Humans shared a common ancestor with chimpanzees and bonobos about six million years ago. In evolutionary biology, we often assume that if a trait is shared by similar species, this trait was also present in the common ancestor. By studying chimpanzees and bonobos (and other primates), we can test whether handedness evolved before or after six million years ago.

Many scientists have tried to answer this question and have look at hand use in these primates across many tasks. One of the challenges in answering this question may surprise you. Scientists use different definitions for important terms like handedness. And this creates a lot of confusion.

If chimpanzees and bonobos were like humans, we would expect most of them to use the same hand (right or left) across many different tasks. This is what myself and my colleagues consider handedness. You may have a situation where most chimpanzees use their left hand for one task but then most use their right hand for another. We call this task specialization. Or individuals use the same hand across tasks but there’s no majority. This is manual specialization. Finally, one individual may use one hand for one task and switch for another but there’s no consistency across individuals or the task. We call this hand preference.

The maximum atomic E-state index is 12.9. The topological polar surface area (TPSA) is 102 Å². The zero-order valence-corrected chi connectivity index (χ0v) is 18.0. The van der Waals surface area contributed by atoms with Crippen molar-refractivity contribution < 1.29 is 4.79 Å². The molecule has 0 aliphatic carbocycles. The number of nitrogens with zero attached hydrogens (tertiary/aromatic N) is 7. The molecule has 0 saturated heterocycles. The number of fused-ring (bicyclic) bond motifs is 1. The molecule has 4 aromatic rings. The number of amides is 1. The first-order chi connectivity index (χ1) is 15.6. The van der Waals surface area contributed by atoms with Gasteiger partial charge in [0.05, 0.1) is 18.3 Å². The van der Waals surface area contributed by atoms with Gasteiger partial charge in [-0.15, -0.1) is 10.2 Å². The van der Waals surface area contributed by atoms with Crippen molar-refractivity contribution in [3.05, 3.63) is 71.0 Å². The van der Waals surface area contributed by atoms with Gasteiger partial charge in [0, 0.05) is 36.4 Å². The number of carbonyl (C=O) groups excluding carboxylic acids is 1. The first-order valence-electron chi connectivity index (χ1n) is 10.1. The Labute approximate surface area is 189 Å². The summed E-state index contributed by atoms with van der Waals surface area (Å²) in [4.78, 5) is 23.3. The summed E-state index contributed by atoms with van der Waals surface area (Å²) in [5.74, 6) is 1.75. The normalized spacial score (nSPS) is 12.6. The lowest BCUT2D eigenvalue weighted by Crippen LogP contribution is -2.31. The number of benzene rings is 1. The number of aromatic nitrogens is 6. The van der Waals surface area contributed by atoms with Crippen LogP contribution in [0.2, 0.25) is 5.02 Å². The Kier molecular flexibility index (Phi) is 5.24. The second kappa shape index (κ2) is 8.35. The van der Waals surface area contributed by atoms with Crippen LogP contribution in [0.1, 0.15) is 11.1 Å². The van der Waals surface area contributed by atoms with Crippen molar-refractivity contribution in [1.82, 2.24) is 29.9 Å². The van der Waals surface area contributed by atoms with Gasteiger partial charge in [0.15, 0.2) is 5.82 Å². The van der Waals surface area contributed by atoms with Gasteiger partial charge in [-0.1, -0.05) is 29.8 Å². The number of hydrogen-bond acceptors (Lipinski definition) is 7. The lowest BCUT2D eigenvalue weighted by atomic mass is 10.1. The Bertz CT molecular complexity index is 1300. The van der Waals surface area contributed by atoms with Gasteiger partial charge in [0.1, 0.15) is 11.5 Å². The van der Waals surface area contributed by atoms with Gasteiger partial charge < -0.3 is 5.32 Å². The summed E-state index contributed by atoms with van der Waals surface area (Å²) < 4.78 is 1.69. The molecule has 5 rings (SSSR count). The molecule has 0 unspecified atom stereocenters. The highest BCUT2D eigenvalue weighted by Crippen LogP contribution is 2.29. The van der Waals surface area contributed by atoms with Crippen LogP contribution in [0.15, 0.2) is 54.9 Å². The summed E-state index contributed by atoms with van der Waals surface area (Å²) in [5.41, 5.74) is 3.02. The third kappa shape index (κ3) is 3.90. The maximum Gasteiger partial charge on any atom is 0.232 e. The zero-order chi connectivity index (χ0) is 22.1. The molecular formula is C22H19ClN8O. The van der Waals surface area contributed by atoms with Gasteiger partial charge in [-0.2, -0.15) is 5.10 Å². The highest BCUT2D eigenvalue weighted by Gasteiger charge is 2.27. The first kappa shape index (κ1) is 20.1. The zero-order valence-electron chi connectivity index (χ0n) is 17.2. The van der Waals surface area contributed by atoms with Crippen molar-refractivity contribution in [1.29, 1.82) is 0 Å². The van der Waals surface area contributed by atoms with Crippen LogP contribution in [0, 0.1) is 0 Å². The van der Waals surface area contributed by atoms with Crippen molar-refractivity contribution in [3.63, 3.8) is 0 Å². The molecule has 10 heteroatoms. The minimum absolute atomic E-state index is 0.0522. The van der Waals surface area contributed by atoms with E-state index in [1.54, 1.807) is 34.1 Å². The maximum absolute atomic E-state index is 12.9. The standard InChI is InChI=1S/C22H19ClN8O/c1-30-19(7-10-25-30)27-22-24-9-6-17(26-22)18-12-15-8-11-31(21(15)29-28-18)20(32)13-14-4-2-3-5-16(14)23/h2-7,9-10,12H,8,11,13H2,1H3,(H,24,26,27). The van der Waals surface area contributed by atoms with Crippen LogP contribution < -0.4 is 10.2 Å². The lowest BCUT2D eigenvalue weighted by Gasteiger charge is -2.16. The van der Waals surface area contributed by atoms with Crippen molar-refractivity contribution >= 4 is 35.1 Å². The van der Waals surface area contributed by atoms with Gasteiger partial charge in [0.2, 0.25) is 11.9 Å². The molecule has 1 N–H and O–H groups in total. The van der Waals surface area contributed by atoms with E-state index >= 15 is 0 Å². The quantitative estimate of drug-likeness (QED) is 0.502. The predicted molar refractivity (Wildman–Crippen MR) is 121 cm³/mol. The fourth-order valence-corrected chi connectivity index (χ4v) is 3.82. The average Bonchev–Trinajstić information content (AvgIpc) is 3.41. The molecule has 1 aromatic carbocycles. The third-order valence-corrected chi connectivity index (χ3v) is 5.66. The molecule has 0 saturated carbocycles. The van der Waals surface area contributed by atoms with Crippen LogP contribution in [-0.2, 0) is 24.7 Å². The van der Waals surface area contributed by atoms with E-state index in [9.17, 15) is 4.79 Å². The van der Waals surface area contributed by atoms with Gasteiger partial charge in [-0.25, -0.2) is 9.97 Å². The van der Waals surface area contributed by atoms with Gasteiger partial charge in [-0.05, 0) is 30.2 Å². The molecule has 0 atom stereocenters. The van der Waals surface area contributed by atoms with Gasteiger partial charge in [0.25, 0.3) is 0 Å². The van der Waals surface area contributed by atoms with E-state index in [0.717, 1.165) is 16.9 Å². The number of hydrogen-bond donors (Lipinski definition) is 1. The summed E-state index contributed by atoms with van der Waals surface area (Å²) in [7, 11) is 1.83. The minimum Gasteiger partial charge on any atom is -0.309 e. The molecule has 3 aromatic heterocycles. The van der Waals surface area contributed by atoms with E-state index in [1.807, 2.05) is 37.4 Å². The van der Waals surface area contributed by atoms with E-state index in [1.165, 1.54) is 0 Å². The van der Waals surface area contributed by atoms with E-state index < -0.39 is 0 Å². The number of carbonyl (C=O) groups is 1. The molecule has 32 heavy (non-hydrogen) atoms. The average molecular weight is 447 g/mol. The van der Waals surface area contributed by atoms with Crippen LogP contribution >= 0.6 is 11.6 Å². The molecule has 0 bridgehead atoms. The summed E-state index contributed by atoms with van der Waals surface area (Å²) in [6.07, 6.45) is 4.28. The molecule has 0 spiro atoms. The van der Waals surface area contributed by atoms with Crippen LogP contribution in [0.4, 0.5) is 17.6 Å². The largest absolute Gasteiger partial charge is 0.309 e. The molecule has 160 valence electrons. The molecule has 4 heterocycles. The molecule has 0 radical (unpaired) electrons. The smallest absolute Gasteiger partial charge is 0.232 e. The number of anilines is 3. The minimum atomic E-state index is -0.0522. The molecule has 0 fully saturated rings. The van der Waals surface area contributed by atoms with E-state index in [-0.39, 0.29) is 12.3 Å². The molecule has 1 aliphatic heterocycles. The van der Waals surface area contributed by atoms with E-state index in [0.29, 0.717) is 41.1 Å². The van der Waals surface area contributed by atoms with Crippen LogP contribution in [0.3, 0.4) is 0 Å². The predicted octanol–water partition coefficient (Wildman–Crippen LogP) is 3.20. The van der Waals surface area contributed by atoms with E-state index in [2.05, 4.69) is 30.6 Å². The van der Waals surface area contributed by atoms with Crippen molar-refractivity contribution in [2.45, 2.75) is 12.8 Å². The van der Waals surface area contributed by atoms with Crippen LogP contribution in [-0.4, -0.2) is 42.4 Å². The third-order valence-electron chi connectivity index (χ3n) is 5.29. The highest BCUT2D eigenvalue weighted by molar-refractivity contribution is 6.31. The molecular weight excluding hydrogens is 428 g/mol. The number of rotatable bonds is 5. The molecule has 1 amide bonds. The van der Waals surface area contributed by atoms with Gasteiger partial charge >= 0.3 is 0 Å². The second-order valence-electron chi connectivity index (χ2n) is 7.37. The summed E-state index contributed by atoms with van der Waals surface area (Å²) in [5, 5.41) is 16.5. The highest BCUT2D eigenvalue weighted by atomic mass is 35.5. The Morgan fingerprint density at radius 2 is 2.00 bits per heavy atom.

The framework that my colleagues and I use (from Marchant and McGrew 1994)

While this is the framework we use, not all scientists who study hand use do. This leads to confusion, particularly when they do not even define their own use of these terms. It’s also important to point out that there is no consensus about how many individuals or how many tasks are necessary to determine which of these four conditions (or none) are present in a population. Usually, it’s best to have as many study subjects as possible and at least two tasks.